“A child is taught nothing- he learns everything- and vision is the supreme mechanism a child possesses for the interpretation of his world. All other mechanisms are important for a total child, but they are all subservient to vision”-Getman.
This month I’d like to revisit children’s vision. As adults, we often take vision for granted, we see it as something we’ll always have. We see a lot of people who come in for their first ever eye exam well into adulthood. There is also a very real culture of “If I don’t know about it, then I don’t have to deal with it”. Needless to say this culture is passed down to children.
Many school-aged children struggle with learning problems, many of which are reading-related, or related to motor control, balance, and coordination. A lot of children are incorrectly diagnosed with attention deficit disorders and learning disabilities, when in fact, the problem is that they can’t see clearly, or their eyes don’t work well together. If the child can’t properly follow the lesson, they’ll find other things to do, such as playing, and disrupting the lesson.
Children’s brains need accurate visual stimuli (ie. clear vision) to develop optimally. If one eye has good vision and the other doesn’t, the brain will get “confused” and will fix this by suppressing the information from the bad eye, resulting in a lazy eye. A lazy eye (correct term is amblyopia) is not just a turned eye, your child could suffer from amblyopia even with two straight eyes. Unless the vision is corrected as soon as possible, the brain will “kill” the bad eye, resulting in uncorrectable poor vision.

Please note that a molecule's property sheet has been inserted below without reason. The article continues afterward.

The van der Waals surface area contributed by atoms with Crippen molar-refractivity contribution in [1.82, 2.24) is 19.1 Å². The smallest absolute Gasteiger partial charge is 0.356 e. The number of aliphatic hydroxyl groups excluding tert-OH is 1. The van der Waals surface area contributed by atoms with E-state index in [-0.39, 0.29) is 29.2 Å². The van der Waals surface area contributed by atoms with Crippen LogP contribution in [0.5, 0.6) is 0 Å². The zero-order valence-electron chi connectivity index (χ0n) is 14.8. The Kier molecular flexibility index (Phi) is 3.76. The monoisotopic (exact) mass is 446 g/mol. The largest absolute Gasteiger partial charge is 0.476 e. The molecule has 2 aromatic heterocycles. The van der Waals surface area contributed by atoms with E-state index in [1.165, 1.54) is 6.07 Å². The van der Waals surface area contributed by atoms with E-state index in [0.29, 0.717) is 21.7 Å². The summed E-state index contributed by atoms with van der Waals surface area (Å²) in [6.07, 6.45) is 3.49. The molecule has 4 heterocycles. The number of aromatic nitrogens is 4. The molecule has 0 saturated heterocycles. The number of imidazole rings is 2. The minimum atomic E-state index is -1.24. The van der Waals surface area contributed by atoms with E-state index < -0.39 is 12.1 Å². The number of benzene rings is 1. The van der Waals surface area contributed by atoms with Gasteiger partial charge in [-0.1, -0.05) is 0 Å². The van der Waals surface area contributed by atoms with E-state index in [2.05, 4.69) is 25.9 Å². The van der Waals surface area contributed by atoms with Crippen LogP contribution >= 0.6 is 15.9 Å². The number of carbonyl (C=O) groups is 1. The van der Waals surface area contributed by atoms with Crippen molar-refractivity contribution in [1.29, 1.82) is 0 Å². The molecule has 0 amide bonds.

The eyes use muscles to move in any direction. The muscles that move the eyes left to right, are essential for reading. If these muscles are not working well and in synergy, following a straight line (sentence) becomes a struggle, resulting in the child avoiding reading.
It is recommended that children have their eyes examined from at least school going age (6 years). If your baby has obvious eye problems such as squints (turned eye), or a droopy lid, the condition will need to be fixed as soon as possible so that their visual system (which includes the brain) can develop optimally.
Please have the little ones checked, just once a year, or once every other year, depending on results. This will ensure optimal development.
With the easy access to technology via computers, short sightedness has grown significantly in the world. Children now spend a lot of time looking at screens, which increases their chances of becoming myopic. It is very important to maintain a balance in yours and your child’s life, add more outdoor activities, that you can do together, without the tablets, phones and laptops.